Comenius Exchange – Steven Ollivier, history/geography and Breton teacher at le Likès High School in Quimper, is immersing himself in Almere, the Netherlands (and yet, it’s a polder!).
A breath of fresh-air...
A Breton teacher in an alien environment ???
Aware of the current developments and issues of globalisation, Le Likès High School has chosen to fully integrate an international dimension into its educational projects. It has established European Departments, whose successes have not been denied for over ten years. The teaching staff at Le Likès have been working towards the development of international trade by ensuring the diversification and optimisation of each project. Therefore, the school has also invested in the European Comenius project.
For two years, the implementation of this project has helped us to form a special relationship with a Dutch school in Almere. The alternating visits of the educational staff (teachers and management) to the respective institutions has been very rewarding for both countries. The quality of these meetings has also allowed us to initiate a student exchange. The Comenius project encourages an indepth sharing of teaching practices and European perceptions by the alternating of the two sets of teachers.
It is within this particular framework that I myself went to Almere to meet the students and teaching staff of Het Baken High School.
The stay was too short for me to truly appreciate the Dutch education system in all its fullness. Therefore, I will limit myself here to delivering you a less detailed study of the school in Holland from a series of impressions formed by my observations and by the conversations that I have been able to have with my Ducth counterparts.
It seems important first to emphasize the national context to which schools in the Netherlands subscribe. Economic power; Holland is a country with a low unemployment rate. It is a given when we know that the factors of stress at school are generated by the fear or the uncertainty of the future. Culturally, its political, economic and religious history make the Netherlands a nation tolerant and open to the world, at least, less autocentric than France! Thus, bilingualism is almost a foregone conclusion for the Dutch who all speak English easily. We are still a long way from this in France. Note here that all Anglo-Saxon films and series are broadcast in English with subtitles.
School in Holland seems more pragmatic. Careers advice is given earlier. It takes place after year six (11 to 12 years) rather than after year three (14 to 15 years) as in France. It allows them to make a choice between career paths, short courses after the Baccalaureat or university. It may seem early but there are many paths to choose between.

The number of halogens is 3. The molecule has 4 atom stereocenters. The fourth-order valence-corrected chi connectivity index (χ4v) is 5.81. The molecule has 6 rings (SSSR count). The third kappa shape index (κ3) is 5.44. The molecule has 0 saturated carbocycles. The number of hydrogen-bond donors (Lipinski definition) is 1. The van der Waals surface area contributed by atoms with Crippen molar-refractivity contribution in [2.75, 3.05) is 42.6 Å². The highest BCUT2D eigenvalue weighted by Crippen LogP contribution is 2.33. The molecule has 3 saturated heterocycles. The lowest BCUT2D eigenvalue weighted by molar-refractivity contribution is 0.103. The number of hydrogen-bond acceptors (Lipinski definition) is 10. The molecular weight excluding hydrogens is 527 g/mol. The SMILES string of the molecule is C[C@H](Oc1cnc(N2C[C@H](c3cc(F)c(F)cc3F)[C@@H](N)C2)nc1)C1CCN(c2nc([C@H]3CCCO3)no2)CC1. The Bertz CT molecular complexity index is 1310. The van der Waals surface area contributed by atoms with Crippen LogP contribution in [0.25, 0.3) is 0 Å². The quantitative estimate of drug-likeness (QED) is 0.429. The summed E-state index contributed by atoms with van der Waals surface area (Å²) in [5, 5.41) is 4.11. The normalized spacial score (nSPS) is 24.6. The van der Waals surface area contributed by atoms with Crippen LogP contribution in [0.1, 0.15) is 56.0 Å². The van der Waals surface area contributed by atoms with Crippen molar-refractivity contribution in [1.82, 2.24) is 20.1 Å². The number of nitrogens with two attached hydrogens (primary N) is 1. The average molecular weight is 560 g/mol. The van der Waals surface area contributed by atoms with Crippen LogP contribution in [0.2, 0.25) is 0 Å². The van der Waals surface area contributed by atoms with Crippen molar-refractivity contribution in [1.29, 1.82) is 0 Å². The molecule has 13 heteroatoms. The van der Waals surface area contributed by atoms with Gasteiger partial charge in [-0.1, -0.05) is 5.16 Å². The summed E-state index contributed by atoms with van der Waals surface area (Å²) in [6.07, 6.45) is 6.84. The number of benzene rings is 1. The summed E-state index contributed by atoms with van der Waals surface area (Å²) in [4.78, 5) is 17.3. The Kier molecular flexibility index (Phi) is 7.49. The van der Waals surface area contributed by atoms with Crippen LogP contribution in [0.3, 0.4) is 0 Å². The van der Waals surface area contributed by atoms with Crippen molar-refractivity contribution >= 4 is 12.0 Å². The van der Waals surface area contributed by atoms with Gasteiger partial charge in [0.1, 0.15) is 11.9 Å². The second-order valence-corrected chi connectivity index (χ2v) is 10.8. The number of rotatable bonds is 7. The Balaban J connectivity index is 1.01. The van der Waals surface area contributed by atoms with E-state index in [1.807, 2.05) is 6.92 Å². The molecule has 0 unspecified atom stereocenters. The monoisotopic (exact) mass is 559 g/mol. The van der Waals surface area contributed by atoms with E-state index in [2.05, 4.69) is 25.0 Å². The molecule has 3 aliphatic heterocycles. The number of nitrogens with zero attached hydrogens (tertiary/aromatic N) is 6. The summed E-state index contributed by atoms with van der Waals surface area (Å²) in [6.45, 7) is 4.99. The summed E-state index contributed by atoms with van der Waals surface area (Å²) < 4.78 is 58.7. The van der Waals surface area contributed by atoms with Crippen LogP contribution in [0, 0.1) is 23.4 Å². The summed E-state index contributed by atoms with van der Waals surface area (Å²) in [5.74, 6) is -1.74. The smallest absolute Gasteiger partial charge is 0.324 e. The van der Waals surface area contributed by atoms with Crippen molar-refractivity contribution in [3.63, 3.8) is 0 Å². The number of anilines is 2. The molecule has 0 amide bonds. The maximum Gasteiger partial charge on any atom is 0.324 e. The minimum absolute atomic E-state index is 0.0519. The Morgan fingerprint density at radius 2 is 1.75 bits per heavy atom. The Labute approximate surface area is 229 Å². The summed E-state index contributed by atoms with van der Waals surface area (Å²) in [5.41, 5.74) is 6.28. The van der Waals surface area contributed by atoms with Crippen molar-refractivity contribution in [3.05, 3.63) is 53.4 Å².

Considering that their students are very ’alive’ compared to French students, my Dutch colleagues were eagerly awaiting my thoughts. I actually noticed more noise but it never really appeared to be rowdiness or mayhem. There is more of a contract between the students and the teachers at Almere High School. The relationships are closer. The students can use the informal ’you’ with their teachers or call them by their first names (but it is not an obligation). In return, the students must be more autonomous and responsible for their schooling. Thus, a certain lack of effectiveness during the class was more a lack of concentration than a genuine desire to defy the authority of the teacher. From meeting the students I had the feeling that they were more spontaneous but more carefree. Without necessarily getting into stereotypical differences, the students in France seem to be more worried about their schooling. But this concern is not only limited to results. The weight of grades naturally tends to take up a great deal of importance in the French school system while in Holland, the system tends to reduce tests and evaluations and focus on self-diagnosis. We cannot fail to underline that we cannot seperate the legitimate anxieties of the students (and parents) concerning the academic achievement from the specific socio-economic environment of each country, as we have seen. Once more, I could sense how the issue of student assessment was at the heart of our practice whatever the country.
Recalling the pragmatism in Dutch schools, it is also reflected in their teaching practices. I attended a 4th year (13 to 14 years) history class. It was about the Industrial Revolution. No fundamental differences: the class is interactive and the teacher also lectures. However, the students have more exercises to do. They have a pre-printed notebook in which they work. They happen to also have another plain notebook but this is obviously just for draft work. The beautiful, colourful coursebooks of our own school children do not seem to exist here. Is the information in the books not enough? In this respect, the Dutch history books are less attractive than our own.
I also attended a music class where the practical element was very privileged. I am still struck by the amount of equipment available: several keyboards, about fifteen djembés, two full drum sets, several electric guitars and two pianos.
These four days of immersion in the eductaion system of Het Baken High School have been very rewarding. They have allowed me to discover different ways to teach or work. It remains difficult then to make these changes. However, this kind of experience gives us the opportunity to take stock ot our practices and to commonly reflect on a European education system. Ha petra ’ta? (and why not?) as they say in Breton.
Thank you to Isabelle, Janet, Henri and all the staff at Het Baken who welcomed me with such kindness.
Published on the : Tuesday 1 September 2009
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